USS Marengo (AK-194)

USS Marengo (AK-194) was an Alamosa-class cargo ship that was constructed by the US Navy during the closing period of World War II. She was declared excess-to-needs and returned to the US Maritime Commission shortly after commissioning.

United States
  • Coastal Spartan (1944–1945)
  • Marengo (1945)
Namesake: Marengo County, Alabama
Ordered: as type (C1-M-AV1) hull, MC hull 2125[1]
Builder: Walter Butler Shipbuilders, Inc., Superior, Wisconsin
Yard number: 43[1]
Laid down: 4 July 1944
Launched: 4 December 1944
Sponsored by: Mrs. R. W. Higgins
Acquired: 24 August 1945
Commissioned: 21 September 1945
Decommissioned: 23 November 1945
Struck: date unknown
Fate: returned to Maritime Commission, 23 November 1945
United States
Name: Coastal Spartan
Owner: Maritime Commission
  • North Atlantic & Gulf SS Company (1945–1946)
  • South Atlantic SS Line (1948)
Acquired: 23 November 1945
In service: 23 November 1945
Out of service: 22 April 1948
Fate: sent to reserve fleet
Status: sold, 19 July 1965
Notes: sold for non-transportation use
United States
Name: Coastal Spartan
Owner: Boston Metals, Company
Acquired: 19 July 1965
Status: sold
United States
  • Cyclone (1971–1975)
  • Ocean Cyclone (1975–1989)
Owner: Storm Drilling Company
In service: December 1971
  • converted to drilling ship, December 1971
  • converted to crane ship, 1975
Fate: sold late 1989
United States
Name: Northern Victor
Owner: Seafoods Wholesalers, Inc.
Acquired: 1989
In service: 19 October 1990
Out of service: 1999
Refit: converted to fish processing vessel, 1989–1990
Fate: sold
United States
Name: Northern Victor
Owner: Icicle Seafoods Inc.
Acquired: 1999
Status: Active
General characteristics [2]
Class and type: Alamosa-class cargo ship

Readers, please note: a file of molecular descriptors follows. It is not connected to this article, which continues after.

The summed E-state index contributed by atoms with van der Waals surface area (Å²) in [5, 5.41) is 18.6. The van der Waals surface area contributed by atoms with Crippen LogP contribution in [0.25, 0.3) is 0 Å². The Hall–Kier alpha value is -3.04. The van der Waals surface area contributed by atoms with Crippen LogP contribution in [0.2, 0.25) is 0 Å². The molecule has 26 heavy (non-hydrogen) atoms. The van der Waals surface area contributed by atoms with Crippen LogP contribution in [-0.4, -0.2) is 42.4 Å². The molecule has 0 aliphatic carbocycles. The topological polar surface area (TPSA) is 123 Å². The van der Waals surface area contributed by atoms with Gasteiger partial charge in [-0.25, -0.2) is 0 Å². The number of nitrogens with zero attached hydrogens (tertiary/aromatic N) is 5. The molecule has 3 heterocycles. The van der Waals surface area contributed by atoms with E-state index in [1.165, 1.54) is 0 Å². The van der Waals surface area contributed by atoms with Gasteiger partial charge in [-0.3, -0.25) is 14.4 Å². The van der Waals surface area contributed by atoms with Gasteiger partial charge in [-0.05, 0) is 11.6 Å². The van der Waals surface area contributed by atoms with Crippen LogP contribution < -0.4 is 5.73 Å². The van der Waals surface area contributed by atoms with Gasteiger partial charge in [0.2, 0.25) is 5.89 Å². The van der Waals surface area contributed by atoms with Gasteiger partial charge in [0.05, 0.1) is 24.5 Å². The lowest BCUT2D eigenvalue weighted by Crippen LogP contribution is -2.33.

Type: C1-M-AV1
Tonnage: 5,032 long tons deadweight (DWT)[1]
  • 2,382 long tons (2,420 t) (standard)
  • 7,450 long tons (7,570 t) (full load)
Length: 388 ft 8 in (118.47 m)
Beam: 50 ft (15 m)
Draft: 21 ft 1 in (6.43 m)
Installed power:
Propulsion: 1 × propeller
Speed: 11.5 kn (21.3 km/h; 13.2 mph)
  • 3,945 t (3,883 long tons) DWT
  • 9,830 cu ft (278 m3) (refrigerated)
  • 227,730 cu ft (6,449 m3) (non-refrigerated)
  • 15 Officers
  • 70 Enlisted


Marengo (AK 194) was laid down under a Maritime Commission contract, MC hull 2125, by Walter Butler Shipbuilders Inc., Superior, Wisconsin, 4 July 1944; launched 4 December 1944; sponsored by Mrs. R. W. Higgins; acquired by the Navy at New Orleans, Louisiana, 24 August 1945; placed in service the same day she was acquired, and was used for ferrying from Beaumont, Texas, to Galveston, Texas. She was placed out of service on arrival the 29 August; and commissioned 21 September.[3]

Post-war decommissioning

The end of World War Il reduced the need for cargo ships, so Marengo decommissioned 23 November and was transferred to War Shipping Administration (WSA) the same day. The ship was subsequently operated by North Atlantic & Gulf Steamship Co., under the name Coastal Spartan.[3]

Merchant service

Coastal Spartan was contracted to North Atlantic & Gulf SS Company and South Atlantic SS Line until being laid up in the reserve fleet in Wilmington, North Carolina, on 22 April 1948.[2]

She was sold to Boston Metals, Company, on 19 July 1965, for non-transportation use.[2]

In December 1971, she was sold to Storm Drilling Company, and converted to a drilling ship. She was renamed Cyclone on 30 December 1971. She was again converted in 1975, to a crane ship and renamed Ocean Cyclone.[2]

She was sold in 1989, converted by the Eastern Shipbuilding Company, Panama City, Florida, to a fish processing vessel in 1989–1990.[2][4]

In late 1999, she was acquired by Icicle Seafoods, Inc.[2]




    Online resources

    • "Marengo". Dictionary of American Naval Fighting Ships. Naval History and Heritage Command. Retrieved 19 November 2016. This article incorporates text from this source, which is in the public domain.
    • "C1 Cargo Ships". 28 August 2009. Retrieved 19 November 2016.
    • "USS Marengo (AK-194)". 17 July 2015. Retrieved 19 November 2016.
    • "Coastal Spartan". United States Department of Transportation. Retrieved 19 November 2016.

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